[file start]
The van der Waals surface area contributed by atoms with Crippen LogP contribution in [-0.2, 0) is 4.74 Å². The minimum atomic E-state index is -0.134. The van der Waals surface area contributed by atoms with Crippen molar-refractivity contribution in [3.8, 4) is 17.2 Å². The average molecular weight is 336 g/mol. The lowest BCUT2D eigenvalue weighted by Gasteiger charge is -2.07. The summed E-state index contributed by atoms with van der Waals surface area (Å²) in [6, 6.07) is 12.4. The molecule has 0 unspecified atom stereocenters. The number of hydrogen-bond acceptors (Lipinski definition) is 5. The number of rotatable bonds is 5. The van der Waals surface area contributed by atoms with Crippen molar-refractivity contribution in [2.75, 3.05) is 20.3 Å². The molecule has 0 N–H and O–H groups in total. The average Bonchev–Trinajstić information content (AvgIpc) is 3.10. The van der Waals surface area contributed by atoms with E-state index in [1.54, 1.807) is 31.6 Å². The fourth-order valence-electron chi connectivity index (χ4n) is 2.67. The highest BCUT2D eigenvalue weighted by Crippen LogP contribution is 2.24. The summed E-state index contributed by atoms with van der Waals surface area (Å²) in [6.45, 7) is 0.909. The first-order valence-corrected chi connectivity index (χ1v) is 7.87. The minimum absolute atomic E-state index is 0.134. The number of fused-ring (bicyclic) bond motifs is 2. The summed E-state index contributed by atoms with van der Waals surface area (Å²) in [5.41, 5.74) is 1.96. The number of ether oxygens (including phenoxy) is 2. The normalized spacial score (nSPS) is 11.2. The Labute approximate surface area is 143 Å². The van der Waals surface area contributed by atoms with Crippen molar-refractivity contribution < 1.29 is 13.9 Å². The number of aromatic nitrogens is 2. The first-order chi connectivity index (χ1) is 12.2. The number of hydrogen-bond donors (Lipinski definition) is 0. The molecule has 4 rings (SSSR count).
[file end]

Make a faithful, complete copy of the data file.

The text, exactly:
The van der Waals surface area contributed by atoms with Crippen LogP contribution in [-0.2, 0) is 4.74 Å². The minimum atomic E-state index is -0.134. The van der Waals surface area contributed by atoms with Crippen molar-refractivity contribution in [3.8, 4) is 17.2 Å². The average molecular weight is 336 g/mol. The lowest BCUT2D eigenvalue weighted by Gasteiger charge is -2.07. The summed E-state index contributed by atoms with van der Waals surface area (Å²) in [6, 6.07) is 12.4. The molecule has 0 unspecified atom stereocenters. The number of hydrogen-bond acceptors (Lipinski definition) is 5. The number of rotatable bonds is 5. The van der Waals surface area contributed by atoms with Crippen molar-refractivity contribution in [2.75, 3.05) is 20.3 Å². The molecule has 0 N–H and O–H groups in total. The average Bonchev–Trinajstić information content (AvgIpc) is 3.10. The van der Waals surface area contributed by atoms with E-state index in [1.54, 1.807) is 31.6 Å². The fourth-order valence-electron chi connectivity index (χ4n) is 2.67. The highest BCUT2D eigenvalue weighted by Crippen LogP contribution is 2.24. The summed E-state index contributed by atoms with van der Waals surface area (Å²) in [6.45, 7) is 0.909. The first-order valence-corrected chi connectivity index (χ1v) is 7.87. The minimum absolute atomic E-state index is 0.134. The number of fused-ring (bicyclic) bond motifs is 2. The summed E-state index contributed by atoms with van der Waals surface area (Å²) in [5.41, 5.74) is 1.96. The number of ether oxygens (including phenoxy) is 2. The normalized spacial score (nSPS) is 11.2. The Labute approximate surface area is 143 Å². The van der Waals surface area contributed by atoms with Crippen molar-refractivity contribution < 1.29 is 13.9 Å². The number of aromatic nitrogens is 2. The first-order chi connectivity index (χ1) is 12.2. The number of hydrogen-bond donors (Lipinski definition) is 0. The molecule has 4 rings (SSSR count).